- A Systematic Plan for Debt Collection by Agribusinesses
- February 10, 2016 | Authors: Scott A. Chernich; Patricia Joan Scott
- Law Firm: Foster, Swift, Collins & Smith, P.C. - Lansing Office
- There is nothing quite like a big sale to a new customer - the prospect of recurring revenue from a new source, the validation of business strategy, or the culmination of a successful negotiation.
However, there is nothing more disheartening than when a new customer is unable or unwilling to pay for the product you just shipped or services you just provided. Perhaps there is one thing that is worse, when a long-term customer fails to pay.
Every agribusiness has been in this situation. It is an inevitable cost of doing business. Fortunately, there are a number of things that an agribusiness can do to increase the likelihood of recovering on a defaulted account.
Much like many things in life, the best debt collection practice is prevention. By planning and acting thoughtfully and strategically, agribusinesses can greatly increase the likelihood they will collect accounts receivable without issue. This starts with gaining an understanding of the customer or potential customer.
In retrospect, customer red flags are obvious. But in the rush to close a deal, many sellers get swept up in the excitement and overlook clear signs of potential issues. That is why it is essential that agribusinesses conduct due diligence on individuals and companies with whom they do business, prior to doing business with them.
Accordingly, before doing business with a customer and especially before extending credit to a customer, agribusinesses should:
- Have each customer fill out a thorough credit application, which will include financial information about the customer and describe the terms of the transaction. While some customers may balk at such a request, reluctance to demonstrate creditworthiness may itself be a red flag. The application can be prepared for you by your attorney.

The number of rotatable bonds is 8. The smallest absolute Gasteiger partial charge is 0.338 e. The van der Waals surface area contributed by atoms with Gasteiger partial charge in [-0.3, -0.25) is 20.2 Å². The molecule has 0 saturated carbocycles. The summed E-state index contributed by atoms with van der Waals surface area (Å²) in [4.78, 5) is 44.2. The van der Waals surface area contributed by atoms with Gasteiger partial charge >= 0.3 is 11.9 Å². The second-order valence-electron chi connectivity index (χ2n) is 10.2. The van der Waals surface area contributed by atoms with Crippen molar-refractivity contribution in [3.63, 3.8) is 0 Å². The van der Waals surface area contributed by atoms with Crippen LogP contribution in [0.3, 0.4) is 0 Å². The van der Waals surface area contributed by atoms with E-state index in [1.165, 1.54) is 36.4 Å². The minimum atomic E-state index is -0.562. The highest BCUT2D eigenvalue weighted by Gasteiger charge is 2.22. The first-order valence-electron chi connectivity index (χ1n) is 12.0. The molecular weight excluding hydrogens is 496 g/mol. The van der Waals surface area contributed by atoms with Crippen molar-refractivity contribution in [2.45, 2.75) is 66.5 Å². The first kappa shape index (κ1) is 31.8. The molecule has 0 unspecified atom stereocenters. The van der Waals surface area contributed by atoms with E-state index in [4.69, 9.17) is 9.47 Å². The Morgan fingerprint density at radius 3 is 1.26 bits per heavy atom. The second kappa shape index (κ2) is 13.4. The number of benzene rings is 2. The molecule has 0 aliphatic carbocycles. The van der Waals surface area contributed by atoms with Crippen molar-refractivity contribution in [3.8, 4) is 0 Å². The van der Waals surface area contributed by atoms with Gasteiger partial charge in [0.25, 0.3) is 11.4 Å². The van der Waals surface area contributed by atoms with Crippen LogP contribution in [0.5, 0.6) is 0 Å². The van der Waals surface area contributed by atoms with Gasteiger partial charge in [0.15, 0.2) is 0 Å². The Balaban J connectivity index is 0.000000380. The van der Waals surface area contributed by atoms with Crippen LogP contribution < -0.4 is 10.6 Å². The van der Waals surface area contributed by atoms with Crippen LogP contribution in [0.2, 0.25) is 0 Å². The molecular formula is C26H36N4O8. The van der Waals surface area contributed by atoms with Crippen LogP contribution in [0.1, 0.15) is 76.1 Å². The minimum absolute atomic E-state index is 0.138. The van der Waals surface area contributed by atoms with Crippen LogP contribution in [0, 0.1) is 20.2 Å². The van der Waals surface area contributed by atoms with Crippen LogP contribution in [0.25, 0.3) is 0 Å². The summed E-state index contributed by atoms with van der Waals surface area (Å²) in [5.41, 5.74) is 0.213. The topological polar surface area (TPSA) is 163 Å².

- Include a guaranty for the owner(s) of the business in the credit application to provide another avenue to collect. The potential customer (business) is less likely to default if the individual is also liable for the debt owed.
- Have business reports run on the customer, such as a Dunn & Bradstreet report. (If you are unsure how to obtain a business report, you can contact counsel to have the reports run for you). You can also ask industry peers about their experiences, if any, with the customer.
- Review prior litigation history. Odds are that if a company is financially troubled, or is healthy but prone to not paying, there is a litigation trail to discover.
- Document all communication. Clear records of meetings, phone calls, written and email correspondence can help avoid and, if necessary, resolve disputes - in litigation or not - over the sale of goods or services.
Regardless of whether credit is extended, get all transactions in writing. Handshake deals work great . . . until they don’t. A clear, comprehensive, written contract increases the likelihood of success if a customer defaults and refuses to pay. Include important details such as the goods being purchased, the quantity and quality of goods, the price and time of payment, and the time and method of delivery. It is also during the back and forth of contract negotiations that a seller can seek additional payment protection from the customer, such as a deposit, guaranty or security interest.
There is nothing extraordinary about insisting that business be conducted in accordance with these best practices. The degree of reluctance of a customer to, for example, complete a credit application, share information or enter into a written contract, is often directly proportional to the likelihood that the buyer will default on its obligations down the road. Better not to make the sale now than to deal with the debt collection headache later.